Lawn & Garden
AUBURN UNIVERSITY, Ala.— Roses are red, violets are blue. Roses need pruning; ensure that you do.
Warm weather in January has gardeners itching to grab a pair of pruners and head to the flowerbeds. While pruning roses promotes growth in the plant, gardeners must make sure it is the right time of year to prune. Lucy Edwards, an Alabama Extension home grounds, gardens and home pests regional agent, said gardeners may need to tap the breaks on pruning until after the last frost.
“An expert rose gardener will tell you the best date for pruning is Valentine’s Day,” Edwards said. “Honestly, the ideal time for pruning roses is after the last chance of frost, or as the buds begin to swell. Those times will vary depending on the location in the state.”
According to Edwards, most roses bloom on new wood and that is why many gardeners prune their rose bushes each year.
“Pruning is beneficial for several reasons,” she said. “In addition to increasing the quality and size of blooms, pruning promotes growth, reduces overall plant size and improves air circulation.”
Air circulation is key for rose species susceptible to diseases, such as black spot.
When pruning, Edwards recommends clean, sharp pruners and a pair of protective gloves to avoid thorns. Initial pruning should remove any dead, diseased or damaged growth. Subsequent pruning will depend on specific rose species. The following is proper pruning techniques for several popular species.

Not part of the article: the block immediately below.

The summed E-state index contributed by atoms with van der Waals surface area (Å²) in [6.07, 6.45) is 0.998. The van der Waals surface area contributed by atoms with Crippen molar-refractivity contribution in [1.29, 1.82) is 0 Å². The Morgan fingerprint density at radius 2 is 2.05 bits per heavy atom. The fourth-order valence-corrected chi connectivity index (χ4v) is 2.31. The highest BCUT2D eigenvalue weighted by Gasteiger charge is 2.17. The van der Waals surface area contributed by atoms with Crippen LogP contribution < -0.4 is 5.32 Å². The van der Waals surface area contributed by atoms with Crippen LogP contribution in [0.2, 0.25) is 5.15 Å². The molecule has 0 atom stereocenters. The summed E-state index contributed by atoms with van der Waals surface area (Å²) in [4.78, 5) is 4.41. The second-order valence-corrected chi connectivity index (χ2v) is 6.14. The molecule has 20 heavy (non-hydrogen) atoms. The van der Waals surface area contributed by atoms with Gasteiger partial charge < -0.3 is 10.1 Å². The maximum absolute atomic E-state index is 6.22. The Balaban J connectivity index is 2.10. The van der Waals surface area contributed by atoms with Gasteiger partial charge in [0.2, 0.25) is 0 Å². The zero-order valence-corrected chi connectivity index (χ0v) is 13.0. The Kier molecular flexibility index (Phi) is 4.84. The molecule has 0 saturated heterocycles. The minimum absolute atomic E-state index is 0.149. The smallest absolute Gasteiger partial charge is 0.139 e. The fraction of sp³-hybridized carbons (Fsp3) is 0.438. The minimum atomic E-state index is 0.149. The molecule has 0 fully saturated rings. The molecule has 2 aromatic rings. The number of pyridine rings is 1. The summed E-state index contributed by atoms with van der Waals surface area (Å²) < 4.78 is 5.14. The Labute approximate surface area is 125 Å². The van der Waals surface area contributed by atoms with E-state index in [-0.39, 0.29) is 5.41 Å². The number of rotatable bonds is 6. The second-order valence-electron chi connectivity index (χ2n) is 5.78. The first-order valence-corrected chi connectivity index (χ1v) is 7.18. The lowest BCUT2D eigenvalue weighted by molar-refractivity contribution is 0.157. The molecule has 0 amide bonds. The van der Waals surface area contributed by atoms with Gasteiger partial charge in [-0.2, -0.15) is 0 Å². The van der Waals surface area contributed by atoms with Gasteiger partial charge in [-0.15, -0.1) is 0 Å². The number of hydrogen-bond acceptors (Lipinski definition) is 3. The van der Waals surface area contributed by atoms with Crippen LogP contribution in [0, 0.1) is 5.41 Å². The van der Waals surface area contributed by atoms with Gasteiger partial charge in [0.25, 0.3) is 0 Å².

Hybrid Tea Rose
- Prune canes 12 to 15 inches above ground.
Floribundas and Grandifloras Roses
- Strategically select three to five strong, healthy canes to leave full size.
- Remove any smaller canes that may crowd the center of the plant.
- Cut remaining canes 18 to 24 inches above ground.
- Many climbing roses bloom on old wood and are best pruned after spring blooming.
- Leave five to six canes and prune the older canes at the base of the plant.
- If climbing roses are pruned too severely in late winter or early spring, gardeners may be removing the rose buds.
Knockout® and Drift® Roses
- Many of the newer shrub and bush-like roses can tolerate heavy pruning during the winter months.
- Often when these roses are pruned 12 inches from the ground, they regrow with vigor and have prolific blooms.
Edwards said it is important for gardeners to remember that roses prefer full sun and soil with a high organic matter content.
“Fertilizing the landscape bed with a slow-release fertilizer will help feed your roses throughout the spring and summer,” she said.
Most importantly, Edwards encourages paying special attention to roses and providing ample water during a drought.
“I recommend an inch of water a week for optimum growth and bloom,” Edwards said. “Avoid wetting the leaves since this can lead to disease problems.”
More information is available in the Extension publication Growing Roses. For further information, visit www.aces.edu or contact the home grounds, gardens and home pests regional agent in your area.